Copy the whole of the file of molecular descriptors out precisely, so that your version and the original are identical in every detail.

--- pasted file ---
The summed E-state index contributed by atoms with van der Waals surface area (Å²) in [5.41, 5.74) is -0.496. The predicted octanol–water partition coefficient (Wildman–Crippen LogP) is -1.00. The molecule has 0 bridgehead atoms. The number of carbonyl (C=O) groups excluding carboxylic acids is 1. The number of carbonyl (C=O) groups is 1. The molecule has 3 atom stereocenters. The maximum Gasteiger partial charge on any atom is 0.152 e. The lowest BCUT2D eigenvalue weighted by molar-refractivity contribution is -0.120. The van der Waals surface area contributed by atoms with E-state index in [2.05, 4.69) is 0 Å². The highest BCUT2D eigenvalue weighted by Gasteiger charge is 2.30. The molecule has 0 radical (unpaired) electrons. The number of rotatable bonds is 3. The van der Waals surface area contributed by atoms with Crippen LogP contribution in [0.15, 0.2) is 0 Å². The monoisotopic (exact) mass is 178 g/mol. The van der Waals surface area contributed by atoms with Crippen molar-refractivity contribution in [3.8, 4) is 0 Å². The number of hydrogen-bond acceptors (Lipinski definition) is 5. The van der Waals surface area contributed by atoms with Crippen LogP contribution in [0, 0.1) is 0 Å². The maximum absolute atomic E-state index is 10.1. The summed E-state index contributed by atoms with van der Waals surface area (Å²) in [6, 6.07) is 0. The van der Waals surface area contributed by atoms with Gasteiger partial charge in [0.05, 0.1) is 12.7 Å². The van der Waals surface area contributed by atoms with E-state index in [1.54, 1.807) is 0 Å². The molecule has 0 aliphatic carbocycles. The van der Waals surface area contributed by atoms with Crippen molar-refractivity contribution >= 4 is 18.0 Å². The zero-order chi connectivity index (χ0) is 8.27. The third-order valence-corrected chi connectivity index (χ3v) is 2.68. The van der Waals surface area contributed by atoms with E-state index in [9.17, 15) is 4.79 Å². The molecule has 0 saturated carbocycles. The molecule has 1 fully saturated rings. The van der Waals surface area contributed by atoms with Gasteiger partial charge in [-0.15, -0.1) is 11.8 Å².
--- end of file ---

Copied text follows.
The summed E-state index contributed by atoms with van der Waals surface area (Å²) in [5.41, 5.74) is -0.496. The predicted octanol–water partition coefficient (Wildman–Crippen LogP) is -1.00. The molecule has 0 bridgehead atoms. The number of carbonyl (C=O) groups excluding carboxylic acids is 1. The number of carbonyl (C=O) groups is 1. The molecule has 3 atom stereocenters. The maximum Gasteiger partial charge on any atom is 0.152 e. The lowest BCUT2D eigenvalue weighted by molar-refractivity contribution is -0.120. The van der Waals surface area contributed by atoms with E-state index in [2.05, 4.69) is 0 Å². The highest BCUT2D eigenvalue weighted by Gasteiger charge is 2.30. The molecule has 0 radical (unpaired) electrons. The number of rotatable bonds is 3. The van der Waals surface area contributed by atoms with Crippen LogP contribution in [0.15, 0.2) is 0 Å². The monoisotopic (exact) mass is 178 g/mol. The van der Waals surface area contributed by atoms with Crippen molar-refractivity contribution in [3.8, 4) is 0 Å². The number of hydrogen-bond acceptors (Lipinski definition) is 5. The van der Waals surface area contributed by atoms with Crippen LogP contribution in [0, 0.1) is 0 Å². The maximum absolute atomic E-state index is 10.1. The summed E-state index contributed by atoms with van der Waals surface area (Å²) in [6, 6.07) is 0. The van der Waals surface area contributed by atoms with Gasteiger partial charge in [0.05, 0.1) is 12.7 Å². The van der Waals surface area contributed by atoms with E-state index in [1.54, 1.807) is 0 Å². The molecule has 0 aliphatic carbocycles. The van der Waals surface area contributed by atoms with Crippen molar-refractivity contribution >= 4 is 18.0 Å². The zero-order chi connectivity index (χ0) is 8.27. The third-order valence-corrected chi connectivity index (χ3v) is 2.68. The van der Waals surface area contributed by atoms with E-state index in [9.17, 15) is 4.79 Å². The molecule has 0 saturated carbocycles. The molecule has 1 fully saturated rings. The van der Waals surface area contributed by atoms with Gasteiger partial charge in [-0.15, -0.1) is 11.8 Å².